Singapore nanosatellite goes into orbit

It will conduct tests that may help unlock quantum communications market worth $20b in next decade

Left: Dr Robert Bedington with a partially assembled SpooQy-1 at the Centre for Quantum Technologies. Above: A live feed from the International Space Station, beamed to the Japan Aerospace Exploration Agency, of SpooQy-1 being deployed into orbit thi
A live feed from the International Space Station, beamed to the Japan Aerospace Exploration Agency, of SpooQy-1 being deployed into orbit this week. PHOTOS: CENTRE FOR QUANTUM TECHNOLOGIES AT THE NATIONAL UNIVERSITY OF SINGAPORE, JAPAN AEROSPACE EXPLORATION AGENCY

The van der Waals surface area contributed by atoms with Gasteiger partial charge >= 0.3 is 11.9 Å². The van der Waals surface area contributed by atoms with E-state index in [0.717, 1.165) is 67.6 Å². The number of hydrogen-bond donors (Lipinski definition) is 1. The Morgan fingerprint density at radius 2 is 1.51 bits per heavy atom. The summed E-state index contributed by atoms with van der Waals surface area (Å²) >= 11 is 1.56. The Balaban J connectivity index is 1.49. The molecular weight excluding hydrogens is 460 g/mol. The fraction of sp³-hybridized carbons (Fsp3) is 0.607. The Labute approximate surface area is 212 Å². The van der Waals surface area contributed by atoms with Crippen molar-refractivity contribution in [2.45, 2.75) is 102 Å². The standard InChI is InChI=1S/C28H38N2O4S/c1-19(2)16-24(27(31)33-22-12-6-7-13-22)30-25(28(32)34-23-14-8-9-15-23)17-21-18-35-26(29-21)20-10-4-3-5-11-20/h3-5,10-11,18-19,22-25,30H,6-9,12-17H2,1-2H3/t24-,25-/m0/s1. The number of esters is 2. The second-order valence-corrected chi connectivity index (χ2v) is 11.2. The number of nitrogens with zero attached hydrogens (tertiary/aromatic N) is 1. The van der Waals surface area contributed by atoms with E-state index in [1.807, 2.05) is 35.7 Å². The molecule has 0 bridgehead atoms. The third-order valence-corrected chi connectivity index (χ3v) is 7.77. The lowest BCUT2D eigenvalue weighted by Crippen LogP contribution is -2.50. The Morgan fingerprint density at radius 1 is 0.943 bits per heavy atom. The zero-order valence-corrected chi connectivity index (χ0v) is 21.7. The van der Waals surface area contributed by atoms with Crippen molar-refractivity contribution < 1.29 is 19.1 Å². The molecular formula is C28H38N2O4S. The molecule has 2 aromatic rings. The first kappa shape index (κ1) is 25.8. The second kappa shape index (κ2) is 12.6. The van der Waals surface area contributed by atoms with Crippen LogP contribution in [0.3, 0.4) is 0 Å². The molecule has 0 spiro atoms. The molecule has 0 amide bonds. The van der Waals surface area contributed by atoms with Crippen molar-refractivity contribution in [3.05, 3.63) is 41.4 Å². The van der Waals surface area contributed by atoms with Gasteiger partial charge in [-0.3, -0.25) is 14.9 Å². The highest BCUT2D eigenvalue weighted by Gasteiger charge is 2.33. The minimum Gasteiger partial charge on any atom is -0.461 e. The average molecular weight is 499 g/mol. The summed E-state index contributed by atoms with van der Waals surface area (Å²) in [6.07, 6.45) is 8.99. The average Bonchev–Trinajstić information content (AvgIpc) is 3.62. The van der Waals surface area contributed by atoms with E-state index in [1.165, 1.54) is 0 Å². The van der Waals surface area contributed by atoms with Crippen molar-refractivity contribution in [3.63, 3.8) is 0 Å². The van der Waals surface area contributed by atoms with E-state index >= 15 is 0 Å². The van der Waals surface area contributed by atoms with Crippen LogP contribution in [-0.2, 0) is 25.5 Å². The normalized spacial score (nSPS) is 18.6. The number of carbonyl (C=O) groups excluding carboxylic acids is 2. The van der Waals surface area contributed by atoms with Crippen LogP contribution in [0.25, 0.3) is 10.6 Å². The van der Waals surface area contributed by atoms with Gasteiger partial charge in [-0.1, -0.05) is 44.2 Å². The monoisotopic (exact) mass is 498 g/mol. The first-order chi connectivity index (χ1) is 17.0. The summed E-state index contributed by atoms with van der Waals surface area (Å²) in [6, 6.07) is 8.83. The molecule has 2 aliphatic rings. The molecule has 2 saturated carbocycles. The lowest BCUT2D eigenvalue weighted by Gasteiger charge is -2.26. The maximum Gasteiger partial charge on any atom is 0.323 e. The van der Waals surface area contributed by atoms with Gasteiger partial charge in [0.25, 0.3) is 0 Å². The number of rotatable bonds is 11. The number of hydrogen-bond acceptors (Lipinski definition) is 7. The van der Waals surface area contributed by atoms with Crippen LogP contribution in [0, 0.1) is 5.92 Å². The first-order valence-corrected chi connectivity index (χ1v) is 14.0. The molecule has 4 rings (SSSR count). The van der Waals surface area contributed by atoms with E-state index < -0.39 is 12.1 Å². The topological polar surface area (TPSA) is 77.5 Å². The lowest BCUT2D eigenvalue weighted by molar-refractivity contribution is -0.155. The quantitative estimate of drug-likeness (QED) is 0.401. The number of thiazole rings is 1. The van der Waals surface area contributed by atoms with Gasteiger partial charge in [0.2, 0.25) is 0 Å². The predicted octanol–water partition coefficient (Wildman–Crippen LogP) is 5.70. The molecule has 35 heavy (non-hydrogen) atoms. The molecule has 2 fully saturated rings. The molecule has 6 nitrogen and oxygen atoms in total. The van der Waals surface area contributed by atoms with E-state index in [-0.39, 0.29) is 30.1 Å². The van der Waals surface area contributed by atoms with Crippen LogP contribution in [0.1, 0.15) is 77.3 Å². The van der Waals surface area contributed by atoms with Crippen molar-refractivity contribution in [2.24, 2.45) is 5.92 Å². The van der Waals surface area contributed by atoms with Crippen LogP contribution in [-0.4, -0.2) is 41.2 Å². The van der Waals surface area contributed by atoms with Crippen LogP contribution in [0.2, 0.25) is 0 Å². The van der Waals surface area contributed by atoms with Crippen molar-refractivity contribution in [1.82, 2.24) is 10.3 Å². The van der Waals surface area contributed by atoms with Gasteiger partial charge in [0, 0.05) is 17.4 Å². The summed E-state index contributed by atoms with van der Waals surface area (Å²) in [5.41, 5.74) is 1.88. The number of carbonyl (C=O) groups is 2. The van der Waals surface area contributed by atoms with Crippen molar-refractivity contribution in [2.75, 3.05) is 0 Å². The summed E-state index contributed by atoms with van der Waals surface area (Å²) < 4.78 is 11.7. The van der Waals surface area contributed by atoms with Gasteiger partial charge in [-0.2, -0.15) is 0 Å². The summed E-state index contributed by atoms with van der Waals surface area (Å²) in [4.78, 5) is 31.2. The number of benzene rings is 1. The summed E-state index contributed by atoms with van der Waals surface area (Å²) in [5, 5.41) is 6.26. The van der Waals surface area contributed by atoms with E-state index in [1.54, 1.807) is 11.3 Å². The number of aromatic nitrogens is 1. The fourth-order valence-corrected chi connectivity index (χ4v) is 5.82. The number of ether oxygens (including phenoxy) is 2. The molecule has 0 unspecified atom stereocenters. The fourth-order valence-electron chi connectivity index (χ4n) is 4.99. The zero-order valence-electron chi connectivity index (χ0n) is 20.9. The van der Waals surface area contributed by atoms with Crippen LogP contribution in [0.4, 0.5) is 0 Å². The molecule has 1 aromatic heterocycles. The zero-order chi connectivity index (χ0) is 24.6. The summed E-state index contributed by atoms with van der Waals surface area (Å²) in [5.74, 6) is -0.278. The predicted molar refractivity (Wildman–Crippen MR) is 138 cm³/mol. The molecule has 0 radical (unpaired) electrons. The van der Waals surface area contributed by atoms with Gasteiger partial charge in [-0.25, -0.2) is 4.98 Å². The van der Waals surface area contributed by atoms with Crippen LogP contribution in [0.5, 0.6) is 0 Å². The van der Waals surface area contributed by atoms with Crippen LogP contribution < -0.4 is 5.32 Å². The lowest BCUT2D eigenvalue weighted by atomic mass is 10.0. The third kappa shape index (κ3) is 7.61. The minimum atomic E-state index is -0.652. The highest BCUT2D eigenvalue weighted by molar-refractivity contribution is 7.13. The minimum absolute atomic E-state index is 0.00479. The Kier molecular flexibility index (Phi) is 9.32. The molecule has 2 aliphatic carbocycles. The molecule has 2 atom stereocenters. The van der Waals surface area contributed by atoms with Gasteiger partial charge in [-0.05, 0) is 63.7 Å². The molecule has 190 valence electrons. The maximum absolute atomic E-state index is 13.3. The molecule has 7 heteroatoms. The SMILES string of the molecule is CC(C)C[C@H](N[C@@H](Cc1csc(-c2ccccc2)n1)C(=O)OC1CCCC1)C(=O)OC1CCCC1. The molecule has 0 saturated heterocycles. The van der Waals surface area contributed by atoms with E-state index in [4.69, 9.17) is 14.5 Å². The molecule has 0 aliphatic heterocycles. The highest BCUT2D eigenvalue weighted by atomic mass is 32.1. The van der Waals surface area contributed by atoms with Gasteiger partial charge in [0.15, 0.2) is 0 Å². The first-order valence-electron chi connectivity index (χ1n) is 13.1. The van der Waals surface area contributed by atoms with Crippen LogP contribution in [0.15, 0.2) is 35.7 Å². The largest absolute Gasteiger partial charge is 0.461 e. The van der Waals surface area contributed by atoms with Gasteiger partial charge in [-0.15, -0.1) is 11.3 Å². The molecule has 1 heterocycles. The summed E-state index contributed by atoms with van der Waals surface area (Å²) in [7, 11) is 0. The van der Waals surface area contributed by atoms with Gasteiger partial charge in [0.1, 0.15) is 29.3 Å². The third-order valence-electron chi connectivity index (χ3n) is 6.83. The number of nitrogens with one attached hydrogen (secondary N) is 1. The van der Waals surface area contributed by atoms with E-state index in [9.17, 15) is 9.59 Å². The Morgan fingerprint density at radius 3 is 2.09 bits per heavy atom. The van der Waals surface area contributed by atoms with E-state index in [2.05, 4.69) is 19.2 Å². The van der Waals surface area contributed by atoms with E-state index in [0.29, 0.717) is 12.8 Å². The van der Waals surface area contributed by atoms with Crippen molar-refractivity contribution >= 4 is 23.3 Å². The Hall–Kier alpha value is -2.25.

A nanosatellite, developed by a team of Singapore researchers looking for a breakthrough in cyber security and data encryption, has been put into orbit.

Slightly smaller than a shoebox, SpooQy-1 was launched by the Japan Aerospace Exploration Agency (Jaxa) to the International Space Station (ISS) in April, and then deployed into orbit on Monday.

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A version of this article appeared in the print edition of The Straits Times on June 19, 2019, with the headline 'Singapore nanosatellite goes into orbit'. Subscribe